I stayed up until 4 working on them, and went to bed. When I woke, I was surprisingly awake, and felt pretty good. After going to work from 3-5, I decided to take a quick nap, thinking that it would help me get through my four-hour shift starting at 7.

I woke up at 10:30.

I set one alarm (my untrustworthy phone one) and accidentally left my phone on silent.

So I woke up at 10:30.

It didn't take long for me to realize that sleeping cost me about $25, making this the most expensive nap I ever took.

And now for the delicious irony: I am too angry to go back to sleep.

Tuesday, April 22, 2008

Irony of the Day #1

My friend Erin Joy came up to me at work, pleased that it is Earth Day. To celebrate, she told me, someone had set up an area where you can decorate your own t-shirt. . .with cans of spray paint.

. . .to celebrate Earth Day.

Later today, I hear that styrofoam packing peanuts and uncut soda can rings will be passed out, so be sure to get some. Or bring your own.


Bring your own pollutant?

. . .no?

Saturday, April 12, 2008

First Round of Lasts.

There aren't good words to describe what is in my heart right now. I had been planning on writing a scathing trilogy of harsh commentary on religious things, but I have no right.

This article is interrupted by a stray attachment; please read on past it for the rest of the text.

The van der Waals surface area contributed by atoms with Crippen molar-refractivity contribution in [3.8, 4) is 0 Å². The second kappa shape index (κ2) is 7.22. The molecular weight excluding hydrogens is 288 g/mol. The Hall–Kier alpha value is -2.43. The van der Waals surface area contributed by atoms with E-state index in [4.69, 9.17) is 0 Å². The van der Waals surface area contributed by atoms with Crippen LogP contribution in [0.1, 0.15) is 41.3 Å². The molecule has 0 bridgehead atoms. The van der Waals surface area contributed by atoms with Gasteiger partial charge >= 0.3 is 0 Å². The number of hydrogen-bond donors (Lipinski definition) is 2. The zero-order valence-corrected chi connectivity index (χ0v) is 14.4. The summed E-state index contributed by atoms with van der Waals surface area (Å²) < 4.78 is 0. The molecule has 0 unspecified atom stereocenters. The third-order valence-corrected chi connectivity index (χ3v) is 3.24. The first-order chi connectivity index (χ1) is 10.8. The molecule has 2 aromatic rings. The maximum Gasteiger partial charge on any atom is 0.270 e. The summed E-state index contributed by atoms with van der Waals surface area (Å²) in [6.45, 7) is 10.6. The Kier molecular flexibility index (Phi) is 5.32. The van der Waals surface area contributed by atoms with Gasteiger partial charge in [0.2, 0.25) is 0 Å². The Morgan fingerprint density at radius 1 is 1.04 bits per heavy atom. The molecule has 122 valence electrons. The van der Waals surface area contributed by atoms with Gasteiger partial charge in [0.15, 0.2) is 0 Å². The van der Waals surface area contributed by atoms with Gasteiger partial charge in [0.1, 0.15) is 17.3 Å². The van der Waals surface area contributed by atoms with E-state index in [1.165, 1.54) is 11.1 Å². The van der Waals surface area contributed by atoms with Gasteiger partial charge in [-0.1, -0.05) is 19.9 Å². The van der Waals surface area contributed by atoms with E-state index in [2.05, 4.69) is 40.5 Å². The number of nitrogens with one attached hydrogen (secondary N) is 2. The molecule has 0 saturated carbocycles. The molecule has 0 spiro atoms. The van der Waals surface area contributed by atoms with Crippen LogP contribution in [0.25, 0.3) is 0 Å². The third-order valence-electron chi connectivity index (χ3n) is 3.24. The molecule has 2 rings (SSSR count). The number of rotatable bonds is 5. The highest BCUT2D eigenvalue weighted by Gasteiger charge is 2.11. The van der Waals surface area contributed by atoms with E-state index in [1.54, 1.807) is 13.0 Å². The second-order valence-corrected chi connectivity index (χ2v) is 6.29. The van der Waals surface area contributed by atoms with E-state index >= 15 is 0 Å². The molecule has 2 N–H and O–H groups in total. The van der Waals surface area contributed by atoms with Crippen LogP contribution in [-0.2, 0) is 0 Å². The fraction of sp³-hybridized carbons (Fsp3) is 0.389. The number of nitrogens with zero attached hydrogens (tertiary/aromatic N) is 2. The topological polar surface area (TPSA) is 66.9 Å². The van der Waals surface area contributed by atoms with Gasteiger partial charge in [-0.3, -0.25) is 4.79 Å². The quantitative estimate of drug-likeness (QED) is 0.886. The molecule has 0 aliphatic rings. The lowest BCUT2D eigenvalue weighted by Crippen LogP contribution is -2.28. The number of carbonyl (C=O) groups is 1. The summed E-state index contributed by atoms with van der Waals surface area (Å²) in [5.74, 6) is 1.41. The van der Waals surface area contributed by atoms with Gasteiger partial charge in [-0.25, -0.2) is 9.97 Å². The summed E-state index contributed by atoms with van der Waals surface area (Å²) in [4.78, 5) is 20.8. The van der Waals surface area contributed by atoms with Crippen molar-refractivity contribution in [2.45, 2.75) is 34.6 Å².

I went to a dinner theater in Little Rock tonight with my dear friend Bethany Cannon for Chi Kappa Rho's spring formal. We had a lovely time and enjoyed some wonderful company.

After, though, I realized that this is the second-to-last formal that I'll go to. This in and of itself is not so terrible, but I started thinking that it is about time for several lasts. I have little time left, and much to do.

As we drove, buildings took me to the first time I ever saw them on the way to a Broomball function in Freshman year. The river reminded me of walking the waterfront with Erin Archer and Brittany Hunt and a revolving door of other fun friends, and how we almost never stopped laughing when we were together. We took the road I drove several times the day that I found out my grandfather passed away. I remember deliberately trying to get lost, then later going to Office Depot to see if buying pens would make me feel better. We drove by the movie theater where I saw Napoleon Dynamite three years ago. I went twice and got lost both times. That movie theater has DDR, which I used to be good at.